Name of the Dog
PublisherMacLehose Press
Date Published08 February 2018
Price£ 14.99

Name of the Dog

by Elmer Mendoza (translated by Mark Friend)

Detective ‘Lefty’ Mendieta is trying to get to grips with a chain of murders of dentists when the death of someone close to a drug boss triggers a war.


This is the third outing for Edgar ‘Lefty’ Mendieta, a detective working in the Mexican city of Culiacan, the Sinaloa State capital. Traditionally Culiacan has been an agricultural centre, but its economy is now dominated by narcotics. Shootings and deaths are commonplace, and the President’s declaration of a war on drugs is unlikely to change the reality anytime soon.
Mendieta begins the book rather happier than usual. An old flame, Susana, has returned looking as beautiful as ever, and willing to take up where they left off 18 years ago. And she has in tow a son about whom Lefty knew nothing, the image of the handsome Mendieta and keen to make detective like his dad.
As far as work is concerned, someone is apparently targeting dentists, killing them with a large-calibre pistol. While readers are made aware that the deaths are down to a gang boss maddened by a painful abscess, Mendieta’s team focus on the two lovers of a dentist’s wife. One is a kick-boxing champion and has connections, which defeats police attempts to interrogate him for a while.
Behind the scenes, however, significant political machinations are underway. In the service of the President’s public declaration of war on the ‘narcos’, undercover intelligence agent Ugarte is charged to infiltrate a meeting of leaders of the Pacific Cartel. The cartel is led by Samantha Valdes, a woman who is inclined to reduce the levels of violence; but after the execution of someone close to her she lashes out in anger, with dozens being killed every day. To help find the killer responsible, she calls in Mendieta, who knows that getting to the truth is the only way of halting the chain of deaths.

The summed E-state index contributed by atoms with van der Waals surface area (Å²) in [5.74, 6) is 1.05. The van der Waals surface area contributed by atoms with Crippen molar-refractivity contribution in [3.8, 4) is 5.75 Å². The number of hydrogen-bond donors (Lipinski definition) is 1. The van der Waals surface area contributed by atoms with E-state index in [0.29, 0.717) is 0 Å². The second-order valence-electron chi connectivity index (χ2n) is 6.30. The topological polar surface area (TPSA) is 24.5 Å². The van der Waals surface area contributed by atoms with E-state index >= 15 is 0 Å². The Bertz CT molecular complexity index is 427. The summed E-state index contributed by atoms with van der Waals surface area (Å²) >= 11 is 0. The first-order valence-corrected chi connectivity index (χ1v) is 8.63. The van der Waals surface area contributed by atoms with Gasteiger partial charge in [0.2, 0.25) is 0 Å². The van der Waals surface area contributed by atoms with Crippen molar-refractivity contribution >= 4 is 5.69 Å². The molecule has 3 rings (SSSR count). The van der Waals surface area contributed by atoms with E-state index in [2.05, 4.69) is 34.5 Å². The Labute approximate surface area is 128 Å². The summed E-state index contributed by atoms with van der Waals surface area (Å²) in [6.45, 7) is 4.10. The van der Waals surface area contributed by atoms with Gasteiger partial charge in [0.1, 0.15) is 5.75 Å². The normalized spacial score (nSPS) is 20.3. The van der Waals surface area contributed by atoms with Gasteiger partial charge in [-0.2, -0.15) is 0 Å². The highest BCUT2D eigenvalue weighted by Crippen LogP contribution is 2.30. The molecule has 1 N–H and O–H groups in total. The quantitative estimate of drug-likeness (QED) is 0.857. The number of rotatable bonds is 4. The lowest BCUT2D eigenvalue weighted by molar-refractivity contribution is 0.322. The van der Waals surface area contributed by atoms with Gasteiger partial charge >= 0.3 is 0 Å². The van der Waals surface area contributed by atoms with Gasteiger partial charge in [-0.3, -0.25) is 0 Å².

Mendoza maintains a pretty fast flow of action, interrupted only for meals, which the principals take seriously, with mouth-watering descriptions of local dishes. The plot moves along in a rather jerky fashion which I think helps to sustain excitement, although as you become adjusted, minor plot defects are less easy to overlook. There is a major reveal at the late stages that is pretty plainly advertised, even if events are inherently improbable.
As with earlier books in the series, readers have to overcome a lack of punctuation marks for speech and over-lengthy paragraphs, things that combined with the occasional unfamiliar word or turn of phrase can make re-reading a necessity. A large cast of exotic names can also confuse, although a list is provided. The speech is vulgar in the extreme, but part of a robust colloquial dialogue which feels authentic. There is plenty of humour, all the more striking when set against a background of fear and violence.

Reviewed 28 April 2018 by Chris Roberts